GEORGIA PUBLIC POLICY FOUNDATION EVENT INVITATION January 21, 2014 Contact Benita Dodd at 404-256-4050 or Attend ‘School Choice and Georgia: An Update,’ on Jan. 28 Atlanta – Have you signed up yet to attend the Georgia Public Policy Foundation’s January 28 Leadership Breakfast celebrating National School Choice week? The 8 a.m. event, “School Choice and Georgia: An Update,” at Cobb County’s Georgian features a panel discussion with three of Georgia’s leading education experts: Jim Kelly and Ben Scafidi and Eric Wearne. The first 50 people to register for this event will receive their very own school choice woobie – and you can wear it to the School Choice Rally at the State Capitol that day! This event… View Article

Common Core

Background: The Common Core State Standards Initiative[1] defines itself as “a state-led effort that established a single set of clear educational standards for kindergarten through 12th grade in English language arts and mathematics that states voluntarily adopt.” Former Georgia Governor Sonny Perdue co-chaired the initiative for the National Governors Association and the press conference for the national release of the Common Core standards was held in Georgia. The Georgia State Board of Education adopted the Common Core in 2010. Georgia joins 45 states that have adopted the Common Core standards for English language arts and math.[2] Georgia already had high academic standards in place. In 2004, Georgia adopted the Georgia Performance Standards (GPS) for all subjects and all… View Article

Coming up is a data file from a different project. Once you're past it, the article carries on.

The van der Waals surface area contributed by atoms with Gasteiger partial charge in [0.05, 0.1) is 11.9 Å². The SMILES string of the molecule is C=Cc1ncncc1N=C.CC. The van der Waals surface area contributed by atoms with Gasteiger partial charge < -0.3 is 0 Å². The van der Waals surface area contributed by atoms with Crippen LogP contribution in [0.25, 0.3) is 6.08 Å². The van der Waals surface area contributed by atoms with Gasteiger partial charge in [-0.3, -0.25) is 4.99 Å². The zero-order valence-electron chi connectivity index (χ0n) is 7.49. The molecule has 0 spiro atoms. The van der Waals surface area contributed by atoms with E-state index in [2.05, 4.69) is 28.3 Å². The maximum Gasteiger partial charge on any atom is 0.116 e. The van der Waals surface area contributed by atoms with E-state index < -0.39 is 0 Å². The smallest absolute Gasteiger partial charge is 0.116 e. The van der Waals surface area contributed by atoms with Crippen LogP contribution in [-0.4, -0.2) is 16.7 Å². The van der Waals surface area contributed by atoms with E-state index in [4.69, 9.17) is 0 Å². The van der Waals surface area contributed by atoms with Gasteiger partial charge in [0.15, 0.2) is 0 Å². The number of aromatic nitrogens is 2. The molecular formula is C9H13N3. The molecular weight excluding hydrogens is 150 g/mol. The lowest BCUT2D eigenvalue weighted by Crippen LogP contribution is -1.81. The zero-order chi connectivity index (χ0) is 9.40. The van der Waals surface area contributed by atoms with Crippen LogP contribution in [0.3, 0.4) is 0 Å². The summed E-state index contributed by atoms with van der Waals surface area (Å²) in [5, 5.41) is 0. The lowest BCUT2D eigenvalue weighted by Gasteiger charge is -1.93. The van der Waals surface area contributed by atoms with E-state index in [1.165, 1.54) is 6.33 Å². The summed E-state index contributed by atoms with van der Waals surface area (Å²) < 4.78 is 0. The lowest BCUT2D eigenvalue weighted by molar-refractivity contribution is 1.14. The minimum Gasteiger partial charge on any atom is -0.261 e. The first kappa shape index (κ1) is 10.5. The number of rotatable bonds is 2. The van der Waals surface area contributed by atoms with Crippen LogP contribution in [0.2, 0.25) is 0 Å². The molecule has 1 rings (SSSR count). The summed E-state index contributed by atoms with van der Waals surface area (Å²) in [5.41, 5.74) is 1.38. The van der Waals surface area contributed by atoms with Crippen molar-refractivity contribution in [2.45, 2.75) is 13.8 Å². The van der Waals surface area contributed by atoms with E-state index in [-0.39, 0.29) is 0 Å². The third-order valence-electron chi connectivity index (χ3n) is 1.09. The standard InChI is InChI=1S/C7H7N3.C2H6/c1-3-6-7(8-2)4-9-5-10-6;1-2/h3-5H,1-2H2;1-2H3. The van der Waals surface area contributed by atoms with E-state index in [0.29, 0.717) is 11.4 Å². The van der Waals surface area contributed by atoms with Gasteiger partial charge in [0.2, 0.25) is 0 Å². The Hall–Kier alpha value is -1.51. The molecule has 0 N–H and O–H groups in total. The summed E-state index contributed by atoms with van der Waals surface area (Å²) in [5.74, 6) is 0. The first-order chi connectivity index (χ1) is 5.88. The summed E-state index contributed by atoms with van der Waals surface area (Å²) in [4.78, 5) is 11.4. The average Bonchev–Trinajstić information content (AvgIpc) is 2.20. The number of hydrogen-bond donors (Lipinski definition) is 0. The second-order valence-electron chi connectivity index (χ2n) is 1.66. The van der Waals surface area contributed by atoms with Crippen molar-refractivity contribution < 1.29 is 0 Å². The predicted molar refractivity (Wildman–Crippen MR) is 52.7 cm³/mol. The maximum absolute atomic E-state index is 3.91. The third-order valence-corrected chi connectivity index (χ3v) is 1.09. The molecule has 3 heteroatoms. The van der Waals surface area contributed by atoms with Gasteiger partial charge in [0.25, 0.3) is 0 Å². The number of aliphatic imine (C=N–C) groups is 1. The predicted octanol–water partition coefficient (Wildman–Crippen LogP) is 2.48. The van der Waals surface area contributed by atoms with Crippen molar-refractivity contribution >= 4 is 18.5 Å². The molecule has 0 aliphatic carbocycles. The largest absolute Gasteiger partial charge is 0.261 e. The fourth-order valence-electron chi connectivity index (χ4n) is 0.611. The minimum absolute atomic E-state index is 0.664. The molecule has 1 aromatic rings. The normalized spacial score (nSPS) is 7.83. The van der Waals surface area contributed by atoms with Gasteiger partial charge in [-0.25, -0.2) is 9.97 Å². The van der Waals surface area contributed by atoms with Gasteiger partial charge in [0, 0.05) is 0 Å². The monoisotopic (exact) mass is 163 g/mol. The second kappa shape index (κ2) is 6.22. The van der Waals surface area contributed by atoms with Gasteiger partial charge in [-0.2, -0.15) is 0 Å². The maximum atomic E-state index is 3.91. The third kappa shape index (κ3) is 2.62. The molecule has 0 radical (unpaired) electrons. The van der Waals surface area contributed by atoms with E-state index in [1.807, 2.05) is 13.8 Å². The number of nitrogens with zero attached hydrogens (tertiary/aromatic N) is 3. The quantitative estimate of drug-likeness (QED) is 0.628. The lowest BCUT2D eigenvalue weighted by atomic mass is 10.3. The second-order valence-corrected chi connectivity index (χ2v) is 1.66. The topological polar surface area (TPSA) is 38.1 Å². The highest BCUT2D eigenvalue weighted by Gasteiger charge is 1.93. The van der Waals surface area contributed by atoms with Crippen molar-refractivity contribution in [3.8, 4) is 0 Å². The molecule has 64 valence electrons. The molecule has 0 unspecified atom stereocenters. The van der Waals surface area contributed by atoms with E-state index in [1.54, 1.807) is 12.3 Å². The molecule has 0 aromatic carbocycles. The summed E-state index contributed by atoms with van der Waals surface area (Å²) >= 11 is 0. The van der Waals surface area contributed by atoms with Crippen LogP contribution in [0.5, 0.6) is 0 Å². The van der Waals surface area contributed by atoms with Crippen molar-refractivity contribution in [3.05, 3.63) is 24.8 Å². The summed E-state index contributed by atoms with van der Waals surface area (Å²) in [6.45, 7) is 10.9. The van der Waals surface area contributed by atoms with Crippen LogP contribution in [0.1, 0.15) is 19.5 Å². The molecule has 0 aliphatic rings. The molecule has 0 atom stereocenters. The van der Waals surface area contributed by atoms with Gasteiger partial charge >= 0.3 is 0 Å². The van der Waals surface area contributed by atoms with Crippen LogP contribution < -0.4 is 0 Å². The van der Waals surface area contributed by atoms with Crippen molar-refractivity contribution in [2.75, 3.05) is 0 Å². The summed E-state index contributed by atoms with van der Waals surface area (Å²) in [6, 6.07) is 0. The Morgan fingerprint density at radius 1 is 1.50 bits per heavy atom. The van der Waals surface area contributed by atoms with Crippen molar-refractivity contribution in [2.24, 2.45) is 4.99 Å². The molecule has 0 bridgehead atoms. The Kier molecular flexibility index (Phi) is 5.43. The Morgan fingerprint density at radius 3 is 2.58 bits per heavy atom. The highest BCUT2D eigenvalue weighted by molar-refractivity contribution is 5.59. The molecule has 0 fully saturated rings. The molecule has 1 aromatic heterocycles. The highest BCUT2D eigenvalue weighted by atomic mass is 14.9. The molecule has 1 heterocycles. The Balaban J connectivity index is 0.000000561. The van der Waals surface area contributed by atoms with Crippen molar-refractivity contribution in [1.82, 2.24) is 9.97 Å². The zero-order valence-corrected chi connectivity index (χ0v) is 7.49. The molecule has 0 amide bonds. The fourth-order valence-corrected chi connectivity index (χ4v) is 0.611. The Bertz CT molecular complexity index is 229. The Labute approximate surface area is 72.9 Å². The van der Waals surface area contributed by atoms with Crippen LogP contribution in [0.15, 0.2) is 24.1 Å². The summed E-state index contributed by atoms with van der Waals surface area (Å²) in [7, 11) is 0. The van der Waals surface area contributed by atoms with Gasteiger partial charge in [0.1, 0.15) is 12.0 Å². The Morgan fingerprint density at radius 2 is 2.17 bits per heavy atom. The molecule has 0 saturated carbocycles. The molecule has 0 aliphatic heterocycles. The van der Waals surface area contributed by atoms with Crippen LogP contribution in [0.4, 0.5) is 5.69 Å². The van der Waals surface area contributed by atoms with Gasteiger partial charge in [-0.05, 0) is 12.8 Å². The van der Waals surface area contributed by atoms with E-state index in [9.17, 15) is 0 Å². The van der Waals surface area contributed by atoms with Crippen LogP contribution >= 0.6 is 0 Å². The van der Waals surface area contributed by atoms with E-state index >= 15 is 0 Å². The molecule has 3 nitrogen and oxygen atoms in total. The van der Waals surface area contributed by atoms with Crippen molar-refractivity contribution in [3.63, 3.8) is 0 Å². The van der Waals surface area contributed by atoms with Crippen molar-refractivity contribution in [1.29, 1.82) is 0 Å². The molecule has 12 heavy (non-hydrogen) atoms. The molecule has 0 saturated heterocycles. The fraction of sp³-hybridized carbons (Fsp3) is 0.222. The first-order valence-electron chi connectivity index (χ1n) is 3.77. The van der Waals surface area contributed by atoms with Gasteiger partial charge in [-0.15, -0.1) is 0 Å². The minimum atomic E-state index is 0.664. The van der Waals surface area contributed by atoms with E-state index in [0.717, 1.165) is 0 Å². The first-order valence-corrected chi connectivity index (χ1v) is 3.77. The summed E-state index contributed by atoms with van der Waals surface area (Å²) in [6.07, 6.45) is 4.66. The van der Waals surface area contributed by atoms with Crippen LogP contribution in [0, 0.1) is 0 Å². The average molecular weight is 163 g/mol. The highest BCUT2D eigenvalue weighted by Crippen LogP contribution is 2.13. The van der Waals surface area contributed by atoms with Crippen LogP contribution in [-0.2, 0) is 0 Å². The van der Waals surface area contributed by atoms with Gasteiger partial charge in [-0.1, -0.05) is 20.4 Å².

Name one other organization in the state that does what the Foundation does. You can’t.

Independent survey of Georgia business leaders on the Foundation. more quotes